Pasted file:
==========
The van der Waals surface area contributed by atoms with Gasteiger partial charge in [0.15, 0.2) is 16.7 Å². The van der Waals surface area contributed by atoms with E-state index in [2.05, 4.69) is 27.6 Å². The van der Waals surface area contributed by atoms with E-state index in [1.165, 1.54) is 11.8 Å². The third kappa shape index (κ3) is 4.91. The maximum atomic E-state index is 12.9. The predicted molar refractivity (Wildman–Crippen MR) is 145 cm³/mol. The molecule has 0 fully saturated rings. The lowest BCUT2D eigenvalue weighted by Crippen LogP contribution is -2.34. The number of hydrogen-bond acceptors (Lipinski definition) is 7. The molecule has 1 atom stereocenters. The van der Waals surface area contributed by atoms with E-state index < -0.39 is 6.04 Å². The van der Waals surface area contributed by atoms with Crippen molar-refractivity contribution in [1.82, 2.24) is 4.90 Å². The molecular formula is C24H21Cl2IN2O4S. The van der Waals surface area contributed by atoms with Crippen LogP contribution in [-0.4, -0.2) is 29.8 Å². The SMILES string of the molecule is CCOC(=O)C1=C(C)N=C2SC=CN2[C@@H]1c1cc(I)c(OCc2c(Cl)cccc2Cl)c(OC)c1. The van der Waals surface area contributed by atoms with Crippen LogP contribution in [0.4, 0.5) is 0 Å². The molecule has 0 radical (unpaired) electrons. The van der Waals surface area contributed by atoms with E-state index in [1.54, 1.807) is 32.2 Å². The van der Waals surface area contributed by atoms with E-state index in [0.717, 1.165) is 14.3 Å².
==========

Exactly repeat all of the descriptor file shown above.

The van der Waals surface area contributed by atoms with Gasteiger partial charge in [0.15, 0.2) is 16.7 Å². The van der Waals surface area contributed by atoms with E-state index in [2.05, 4.69) is 27.6 Å². The van der Waals surface area contributed by atoms with E-state index in [1.165, 1.54) is 11.8 Å². The third kappa shape index (κ3) is 4.91. The maximum atomic E-state index is 12.9. The predicted molar refractivity (Wildman–Crippen MR) is 145 cm³/mol. The molecule has 0 fully saturated rings. The lowest BCUT2D eigenvalue weighted by Crippen LogP contribution is -2.34. The number of hydrogen-bond acceptors (Lipinski definition) is 7. The molecule has 1 atom stereocenters. The van der Waals surface area contributed by atoms with E-state index < -0.39 is 6.04 Å². The van der Waals surface area contributed by atoms with Crippen molar-refractivity contribution in [1.82, 2.24) is 4.90 Å². The molecular formula is C24H21Cl2IN2O4S. The van der Waals surface area contributed by atoms with Crippen LogP contribution in [-0.4, -0.2) is 29.8 Å². The SMILES string of the molecule is CCOC(=O)C1=C(C)N=C2SC=CN2[C@@H]1c1cc(I)c(OCc2c(Cl)cccc2Cl)c(OC)c1. The van der Waals surface area contributed by atoms with Crippen LogP contribution in [0.4, 0.5) is 0 Å². The molecule has 0 radical (unpaired) electrons. The van der Waals surface area contributed by atoms with E-state index in [1.54, 1.807) is 32.2 Å². The van der Waals surface area contributed by atoms with E-state index in [0.717, 1.165) is 14.3 Å².